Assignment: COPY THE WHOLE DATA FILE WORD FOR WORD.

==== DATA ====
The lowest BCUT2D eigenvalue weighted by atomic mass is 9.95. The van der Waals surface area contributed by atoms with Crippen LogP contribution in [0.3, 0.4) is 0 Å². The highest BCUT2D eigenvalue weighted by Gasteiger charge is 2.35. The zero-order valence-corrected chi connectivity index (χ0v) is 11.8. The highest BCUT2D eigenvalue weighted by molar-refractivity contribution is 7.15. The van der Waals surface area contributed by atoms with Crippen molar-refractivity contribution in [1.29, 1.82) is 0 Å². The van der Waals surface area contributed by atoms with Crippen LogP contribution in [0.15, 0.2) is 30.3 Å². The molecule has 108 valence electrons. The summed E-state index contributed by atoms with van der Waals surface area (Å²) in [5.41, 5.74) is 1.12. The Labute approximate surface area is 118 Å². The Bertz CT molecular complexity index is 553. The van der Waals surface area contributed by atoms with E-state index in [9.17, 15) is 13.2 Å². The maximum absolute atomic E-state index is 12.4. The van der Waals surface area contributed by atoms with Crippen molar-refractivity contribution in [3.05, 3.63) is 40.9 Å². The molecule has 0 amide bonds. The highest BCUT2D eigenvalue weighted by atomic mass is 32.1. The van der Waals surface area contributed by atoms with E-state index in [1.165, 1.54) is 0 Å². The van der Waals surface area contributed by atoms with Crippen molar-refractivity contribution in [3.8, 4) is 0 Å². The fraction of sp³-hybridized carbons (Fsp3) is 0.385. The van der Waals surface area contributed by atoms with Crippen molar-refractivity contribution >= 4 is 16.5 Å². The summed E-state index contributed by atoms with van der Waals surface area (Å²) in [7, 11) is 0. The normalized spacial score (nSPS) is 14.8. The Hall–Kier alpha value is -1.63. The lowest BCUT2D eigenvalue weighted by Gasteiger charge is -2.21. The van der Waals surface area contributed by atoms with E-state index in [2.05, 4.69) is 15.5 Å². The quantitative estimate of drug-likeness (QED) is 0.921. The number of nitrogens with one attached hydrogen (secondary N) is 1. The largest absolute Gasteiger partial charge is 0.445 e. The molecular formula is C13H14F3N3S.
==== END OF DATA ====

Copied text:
The lowest BCUT2D eigenvalue weighted by atomic mass is 9.95. The van der Waals surface area contributed by atoms with Crippen LogP contribution in [0.3, 0.4) is 0 Å². The highest BCUT2D eigenvalue weighted by Gasteiger charge is 2.35. The zero-order valence-corrected chi connectivity index (χ0v) is 11.8. The highest BCUT2D eigenvalue weighted by molar-refractivity contribution is 7.15. The van der Waals surface area contributed by atoms with Crippen molar-refractivity contribution in [1.29, 1.82) is 0 Å². The van der Waals surface area contributed by atoms with Crippen LogP contribution in [0.15, 0.2) is 30.3 Å². The molecule has 108 valence electrons. The summed E-state index contributed by atoms with van der Waals surface area (Å²) in [5.41, 5.74) is 1.12. The Labute approximate surface area is 118 Å². The Bertz CT molecular complexity index is 553. The van der Waals surface area contributed by atoms with E-state index in [9.17, 15) is 13.2 Å². The maximum absolute atomic E-state index is 12.4. The van der Waals surface area contributed by atoms with Crippen molar-refractivity contribution in [3.05, 3.63) is 40.9 Å². The molecule has 0 amide bonds. The highest BCUT2D eigenvalue weighted by atomic mass is 32.1. The van der Waals surface area contributed by atoms with E-state index in [1.165, 1.54) is 0 Å². The van der Waals surface area contributed by atoms with Crippen molar-refractivity contribution in [3.8, 4) is 0 Å². The fraction of sp³-hybridized carbons (Fsp3) is 0.385. The van der Waals surface area contributed by atoms with Crippen molar-refractivity contribution >= 4 is 16.5 Å². The summed E-state index contributed by atoms with van der Waals surface area (Å²) in [7, 11) is 0. The normalized spacial score (nSPS) is 14.8. The Hall–Kier alpha value is -1.63. The lowest BCUT2D eigenvalue weighted by Gasteiger charge is -2.21. The van der Waals surface area contributed by atoms with E-state index in [2.05, 4.69) is 15.5 Å². The quantitative estimate of drug-likeness (QED) is 0.921. The number of nitrogens with one attached hydrogen (secondary N) is 1. The largest absolute Gasteiger partial charge is 0.445 e. The molecular formula is C13H14F3N3S.